Sensibility, success and potential to get even better - it’s little wonder those who follow the women’s game most closely are giddy at unearthing such a gem.
For that reason, LPGA commissioner Michael Whan waived the organisation’s age requirement by-law to allow Ko to join the tour last October. In most cases, players must wait until they are 18 to join and, at 16, Ko would have been too young.
As Whan noted, however: “It is not often that the LPGA welcomes a rookie who is already a back-to-back champion.”
Even her rivals are impressed. Stacy Lewis, the current No.1 golfer in the women’s game, is on record as saying: “I don’t think she realises how good she is… She’s a great player. You know, she’s got that innocence about her.”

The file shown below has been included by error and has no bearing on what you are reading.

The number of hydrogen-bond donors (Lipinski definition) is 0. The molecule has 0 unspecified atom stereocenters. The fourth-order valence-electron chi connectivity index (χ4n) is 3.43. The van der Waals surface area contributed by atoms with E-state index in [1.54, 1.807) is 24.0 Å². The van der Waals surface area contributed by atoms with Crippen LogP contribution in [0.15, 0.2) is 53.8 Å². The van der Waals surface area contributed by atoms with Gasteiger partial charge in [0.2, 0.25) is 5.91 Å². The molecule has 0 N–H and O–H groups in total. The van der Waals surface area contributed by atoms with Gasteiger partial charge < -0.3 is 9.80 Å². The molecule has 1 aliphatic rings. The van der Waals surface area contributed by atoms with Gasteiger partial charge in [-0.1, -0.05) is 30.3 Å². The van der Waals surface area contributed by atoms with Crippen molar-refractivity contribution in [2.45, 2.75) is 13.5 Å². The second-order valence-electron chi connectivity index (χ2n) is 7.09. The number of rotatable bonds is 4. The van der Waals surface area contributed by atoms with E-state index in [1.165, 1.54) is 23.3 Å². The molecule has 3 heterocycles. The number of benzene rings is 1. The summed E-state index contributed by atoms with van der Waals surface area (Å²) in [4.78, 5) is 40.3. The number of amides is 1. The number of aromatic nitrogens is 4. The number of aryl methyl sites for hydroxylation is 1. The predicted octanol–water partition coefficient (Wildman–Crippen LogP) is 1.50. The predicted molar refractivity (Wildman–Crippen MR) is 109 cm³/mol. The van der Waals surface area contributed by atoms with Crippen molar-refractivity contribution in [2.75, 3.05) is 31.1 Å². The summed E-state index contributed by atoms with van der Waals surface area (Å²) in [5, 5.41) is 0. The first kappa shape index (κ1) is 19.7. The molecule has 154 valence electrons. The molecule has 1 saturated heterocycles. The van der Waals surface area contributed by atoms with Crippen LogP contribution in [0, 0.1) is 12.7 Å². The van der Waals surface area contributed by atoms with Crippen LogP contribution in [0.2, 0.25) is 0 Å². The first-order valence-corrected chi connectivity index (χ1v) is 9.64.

“She’s an incredible golfer,” added one-time teen phenom Michelle Wie. “I played with her a couple times last year and this year. She’s just so consistent. Nothing really fazes her. Whether she makes a birdie or bogey, it’s all the same to her. She’s fun to watch, for sure.”
Annika Sorenstam clearly agrees. A winner of 90 professional titles during her career - a record that Ko will surely have in her sights - the Swede wrote an endorsement of the New Zealander when, in April 2014, she was added to Time Magazine’s list of the world’s ‘Most Influential People’. Lydia, that is, not Annika. “She’s leading golf’s youth movement,” wrote Sorenstam. “She is exceptionally talented, mature beyond her years and well liked by golf fans and competitors alike.”
Scottish golf fans will get the opportunity to see her for themselves next summer when, all going to plan, she will play in the RICOH Women’s British Open at Trump Turnberry. Staging that event falls to the Ladies Golf Union and its chief executive Shona Malcolm is another of Ko’s many admirers.